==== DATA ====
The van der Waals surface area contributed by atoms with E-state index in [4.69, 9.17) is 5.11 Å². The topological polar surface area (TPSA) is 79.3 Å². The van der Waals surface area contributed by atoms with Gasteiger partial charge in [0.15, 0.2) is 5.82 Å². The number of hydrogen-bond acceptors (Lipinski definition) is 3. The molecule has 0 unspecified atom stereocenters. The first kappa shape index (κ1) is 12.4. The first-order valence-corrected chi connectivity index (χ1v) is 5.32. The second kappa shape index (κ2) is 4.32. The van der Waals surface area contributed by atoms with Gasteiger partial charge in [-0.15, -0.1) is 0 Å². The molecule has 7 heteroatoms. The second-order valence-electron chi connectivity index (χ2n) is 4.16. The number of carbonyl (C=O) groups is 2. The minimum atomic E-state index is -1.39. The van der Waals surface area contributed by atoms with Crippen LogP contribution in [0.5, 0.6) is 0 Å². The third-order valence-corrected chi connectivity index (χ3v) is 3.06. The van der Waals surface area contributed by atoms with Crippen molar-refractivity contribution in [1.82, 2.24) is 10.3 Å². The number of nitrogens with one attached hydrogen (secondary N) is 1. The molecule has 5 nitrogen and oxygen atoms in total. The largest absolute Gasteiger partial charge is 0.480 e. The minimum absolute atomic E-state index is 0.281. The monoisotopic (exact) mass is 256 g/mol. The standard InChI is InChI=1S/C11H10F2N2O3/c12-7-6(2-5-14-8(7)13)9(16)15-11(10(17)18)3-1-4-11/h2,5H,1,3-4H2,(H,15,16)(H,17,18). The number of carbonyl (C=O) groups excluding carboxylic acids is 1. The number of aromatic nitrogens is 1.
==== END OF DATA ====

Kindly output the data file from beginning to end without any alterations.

The van der Waals surface area contributed by atoms with E-state index in [4.69, 9.17) is 5.11 Å². The topological polar surface area (TPSA) is 79.3 Å². The van der Waals surface area contributed by atoms with Gasteiger partial charge in [0.15, 0.2) is 5.82 Å². The number of hydrogen-bond acceptors (Lipinski definition) is 3. The molecule has 0 unspecified atom stereocenters. The first kappa shape index (κ1) is 12.4. The first-order valence-corrected chi connectivity index (χ1v) is 5.32. The second kappa shape index (κ2) is 4.32. The van der Waals surface area contributed by atoms with Gasteiger partial charge in [-0.15, -0.1) is 0 Å². The molecule has 7 heteroatoms. The second-order valence-electron chi connectivity index (χ2n) is 4.16. The number of carbonyl (C=O) groups is 2. The minimum atomic E-state index is -1.39. The van der Waals surface area contributed by atoms with Crippen LogP contribution in [0.5, 0.6) is 0 Å². The third-order valence-corrected chi connectivity index (χ3v) is 3.06. The van der Waals surface area contributed by atoms with Crippen molar-refractivity contribution in [1.82, 2.24) is 10.3 Å². The number of nitrogens with one attached hydrogen (secondary N) is 1. The molecule has 5 nitrogen and oxygen atoms in total. The largest absolute Gasteiger partial charge is 0.480 e. The minimum absolute atomic E-state index is 0.281. The monoisotopic (exact) mass is 256 g/mol. The standard InChI is InChI=1S/C11H10F2N2O3/c12-7-6(2-5-14-8(7)13)9(16)15-11(10(17)18)3-1-4-11/h2,5H,1,3-4H2,(H,15,16)(H,17,18). The number of carbonyl (C=O) groups excluding carboxylic acids is 1. The number of aromatic nitrogens is 1.